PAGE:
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Re: [ARSCLIST] Re print-thru - tails out

A tape which is recorded in one direction has a "head" (start of tape) and a "tail" (end of tape). Leaving the tape "tails out" means that essentially the end of the tape is at the outside of the reel, but, more importantly, it means generally that the tape has been stored after playing without rewinding, which is a smoother pack.

On a tape recorded in both directions, obviously each end is a head and a tail. Generally, it is left with a slow (play) wind after playing the second side, so, even though it has a play wind (not a fast wind) it is ready to play when started.

I'm working on putting together some more information about this on my blog as there are some important issues that have just been discussed on this subject.



At 04:09 PM 2009-04-02, you wrote:
Ok - learning curve here for me - what does tails out mean?



Melodie Morgan Frances
Head of Cataloging
Graduate Theological Union

-----Original Message-----
From: Association for Recorded Sound Discussion List
[mailto:ARSCLIST@xxxxxxx] On Behalf Of Aaron Levinson
Sent: Thursday, April 02, 2009 8:28 AM
To: ARSCLIST@xxxxxxxxxxxxxxxx
Subject: Re: [ARSCLIST] Re print-thru

Actually my experience has been that you should never run and store the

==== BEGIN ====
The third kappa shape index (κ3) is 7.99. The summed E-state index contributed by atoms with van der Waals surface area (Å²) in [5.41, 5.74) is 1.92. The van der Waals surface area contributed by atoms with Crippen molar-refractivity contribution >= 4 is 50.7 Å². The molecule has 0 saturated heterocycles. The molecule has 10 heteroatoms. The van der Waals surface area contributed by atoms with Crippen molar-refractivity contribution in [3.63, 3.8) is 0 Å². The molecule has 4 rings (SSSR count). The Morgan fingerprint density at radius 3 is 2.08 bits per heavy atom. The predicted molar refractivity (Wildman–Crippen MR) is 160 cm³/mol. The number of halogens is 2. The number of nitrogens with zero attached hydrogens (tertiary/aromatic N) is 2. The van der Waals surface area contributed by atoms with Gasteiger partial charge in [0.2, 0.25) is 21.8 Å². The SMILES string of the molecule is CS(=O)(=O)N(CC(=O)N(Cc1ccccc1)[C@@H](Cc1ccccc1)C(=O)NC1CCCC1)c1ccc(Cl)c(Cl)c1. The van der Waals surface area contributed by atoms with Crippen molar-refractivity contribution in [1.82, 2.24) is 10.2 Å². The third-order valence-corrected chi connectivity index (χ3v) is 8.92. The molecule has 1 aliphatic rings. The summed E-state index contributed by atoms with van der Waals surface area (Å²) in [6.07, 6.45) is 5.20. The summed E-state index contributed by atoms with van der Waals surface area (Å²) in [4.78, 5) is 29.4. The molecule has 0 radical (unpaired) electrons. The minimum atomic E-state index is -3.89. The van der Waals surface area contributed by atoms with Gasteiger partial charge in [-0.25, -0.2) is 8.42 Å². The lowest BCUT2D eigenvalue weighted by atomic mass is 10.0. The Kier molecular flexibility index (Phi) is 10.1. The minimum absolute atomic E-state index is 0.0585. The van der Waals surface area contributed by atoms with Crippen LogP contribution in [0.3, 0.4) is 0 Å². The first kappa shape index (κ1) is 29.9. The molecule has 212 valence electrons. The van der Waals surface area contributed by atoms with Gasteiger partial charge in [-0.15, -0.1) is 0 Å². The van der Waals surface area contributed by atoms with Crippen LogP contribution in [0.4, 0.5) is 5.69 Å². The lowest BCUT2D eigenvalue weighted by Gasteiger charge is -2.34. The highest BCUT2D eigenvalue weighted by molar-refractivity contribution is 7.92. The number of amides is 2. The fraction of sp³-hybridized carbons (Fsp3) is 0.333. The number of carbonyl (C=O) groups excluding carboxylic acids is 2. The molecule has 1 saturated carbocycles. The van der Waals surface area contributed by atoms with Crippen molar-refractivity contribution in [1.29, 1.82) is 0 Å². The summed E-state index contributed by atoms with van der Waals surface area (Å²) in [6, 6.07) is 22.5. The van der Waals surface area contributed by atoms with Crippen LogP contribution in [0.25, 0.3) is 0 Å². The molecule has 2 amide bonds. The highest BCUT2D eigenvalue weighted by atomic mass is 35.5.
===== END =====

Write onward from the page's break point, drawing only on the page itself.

tape in any shuttle mode as the tape is wound much tighter and this
increases print through. The suggestion for storage has been tails out
played in real time. The real time speed does not pack the wind as


Doug Pomeroy wrote: > Yes, running the tape from end to end at high speed will reduce > print-thru somewhat, according to 3M. Not exactly a cure, but > every little bit helps. > > Doug > >> This is called "print through" where the signal on one layer of a=20 >> tape impresses itself onto adjacent layers of the tape. In rare=20 >> instances, you can hear things repeat more than once. >> >> The time difference between the original and the image is once around >> the reel. >> >> Sometimes this can be cured by winding the tape through and letting=20 >> it sit for a few days. >

Richard L. Hess email: richard@xxxxxxxxxxxxxxx
Aurora, Ontario, Canada (905) 713 6733 1-877-TAPE-FIX
Detailed contact information: http://www.richardhess.com/tape/contact.htm
Quality tape transfers -- even from hard-to-play tapes.

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